"Now that must be one of the seven hundred wonders of the universe."
IN THIS ONE... Sarah makes an Exxilon friend, the Daleks do battle with root-things out of War of the Worlds, and it's off to the City to play Indiana Jones.
REVIEW: In Part 3, the Daleks are reduced to cannon fodder and pursuers, basically obstacles in the heroes getting things done rather than main antagonists. The Marines are trying to mine the plague-ending chemical, but the Daleks are harsh supervisors and planning to kill them before they can leave with the medicine. The Doctor and Sarah want to help the humans achieve their goals, help the Exxilons get their society back on track, and restore power to the TARDIS, all of which can be accomplished by disabling the Exxilon city's power-draining beacon, but they've consistently got Daleks at their heels, pushing them forward. Is there a main antagonist? I guess it's the City (and its "root" monsters), but the High Priest's Exxilons and treacherous Galloway are dangers too. So while they're not germane to the plot, we can still appreciate the Daleks' death scenes. One's fight with a very long "root" is impressive - visible wires and all - and features a high fall for a Dalek. I'm less impressed with the villains' motivations in any given scene. I get their general agendas, but the "mining" scene treats them horribly. Galloway becomes phone shy at the idea of making more demands on the High Priest (an off-stage non-character by this point) for no real reason, and the Dalek just runs off ranting that he will obey. Let me threaten you as I race off in no particular direction. What's that all about? But these are Daleks who shoot everything out of panic, waste ammo and, in a previous episode, even started firing wildly even though they knew nothing was going to come out of their gun barrels.
On the other side of the ethical divide, Sarah Jane makes nice with the Exxilon Bellal, but not before Lis Sladen indulges in some fine character detail. She plays Sarah as terrified if not traumatized (she was recently drugged and almost sacrificed by these aliens), and surprises herself by touching Bellal's arm, then withdrawing quickly at the ick factor. It's those little things that takes the edge off the monotony of companions' being afraid all the time. Sladen puts a lot of variety into that one emotion and keeps surprising her audience with small touches of realism. I'm less enthused about Pertwee's performance. It's pretty indulgent to have the Doctor goad the "root" on with lines from Hamlet, and though he's genial and even touching in the scene where he and Sarah part ways, his touching her face to quell her protestations feels very awkward. The intimacy he shared with Jo hasn't been earned yet when it comes to Sarah Jane. I just can't tell if I should blame the writing, the direction, or the acting. Bellal, at least, is an engaging character, the first in this whole story (please, Daleks, shoot Jill already). It's hard to put on a performance with a rubber mask on your face, but the design does a lot of the work. He's small and has big eyes (and softly pulsating markings), which is enough to broadcast friendliness. He's also better able to give us relevant info-dumps about the true nature of the plot, including how and why the City is lording over Exxilon, and that his people apparently helped the Mayans build stuff on Earth. Doctor Who continues to indulge its 70s fascination with von Danikenism.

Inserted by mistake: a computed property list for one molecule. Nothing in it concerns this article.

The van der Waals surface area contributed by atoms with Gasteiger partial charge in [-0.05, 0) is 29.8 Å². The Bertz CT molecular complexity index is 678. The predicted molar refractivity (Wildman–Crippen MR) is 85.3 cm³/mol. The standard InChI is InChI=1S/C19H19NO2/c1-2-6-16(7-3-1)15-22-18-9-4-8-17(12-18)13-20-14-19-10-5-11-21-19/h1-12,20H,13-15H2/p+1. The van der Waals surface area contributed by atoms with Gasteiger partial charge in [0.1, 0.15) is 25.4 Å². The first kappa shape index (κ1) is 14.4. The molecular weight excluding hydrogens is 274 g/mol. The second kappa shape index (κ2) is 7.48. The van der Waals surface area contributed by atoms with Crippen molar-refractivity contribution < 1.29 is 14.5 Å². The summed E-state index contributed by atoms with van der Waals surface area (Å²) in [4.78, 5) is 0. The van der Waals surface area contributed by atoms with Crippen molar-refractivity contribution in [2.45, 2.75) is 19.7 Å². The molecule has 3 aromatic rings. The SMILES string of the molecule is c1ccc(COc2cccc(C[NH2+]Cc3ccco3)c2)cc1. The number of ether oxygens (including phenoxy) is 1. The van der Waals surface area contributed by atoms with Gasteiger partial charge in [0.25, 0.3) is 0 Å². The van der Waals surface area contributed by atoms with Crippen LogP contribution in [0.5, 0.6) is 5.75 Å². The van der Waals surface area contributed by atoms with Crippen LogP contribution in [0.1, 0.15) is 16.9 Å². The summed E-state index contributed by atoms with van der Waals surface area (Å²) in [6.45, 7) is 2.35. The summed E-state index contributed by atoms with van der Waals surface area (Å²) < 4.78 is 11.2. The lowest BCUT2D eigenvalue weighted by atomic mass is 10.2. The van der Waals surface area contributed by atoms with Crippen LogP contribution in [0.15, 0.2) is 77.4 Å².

Now though the main plot is really about defeating the City's defenses, it's when the Doctor and Bellal (and the Daleks) get to it that Terry Nation loses the plot. Consider the puzzles the Doctor is confronted to get in and continue his "dungeon crawl". First is the thing with choosing a symbol on the outer wall, complete gobbledygook on the best of days, but here played off-screen. While we're distracted by oncoming Daleks, the heroes are suddenly inside the City. Cop-out! Then comes a relatively simple maze on the wall. Fun to see today's ubiquitous touch screens in a 1974 story, but otherwise, looks pretty easy to solve. So the Exxilons whose all-too-human skeletons are strewn about must have been pretty stupid. And then there's the final trap, which causes the cliffhanger sting: A red and white floor! Oh my! How are the kids going to sleep this week waiting for the next episode?!
REWATCHABILITY: Medium-Low - The bits of spectacle (Daleks going boom) are what you watch for, but a lot of things weren't thought through thoroughly.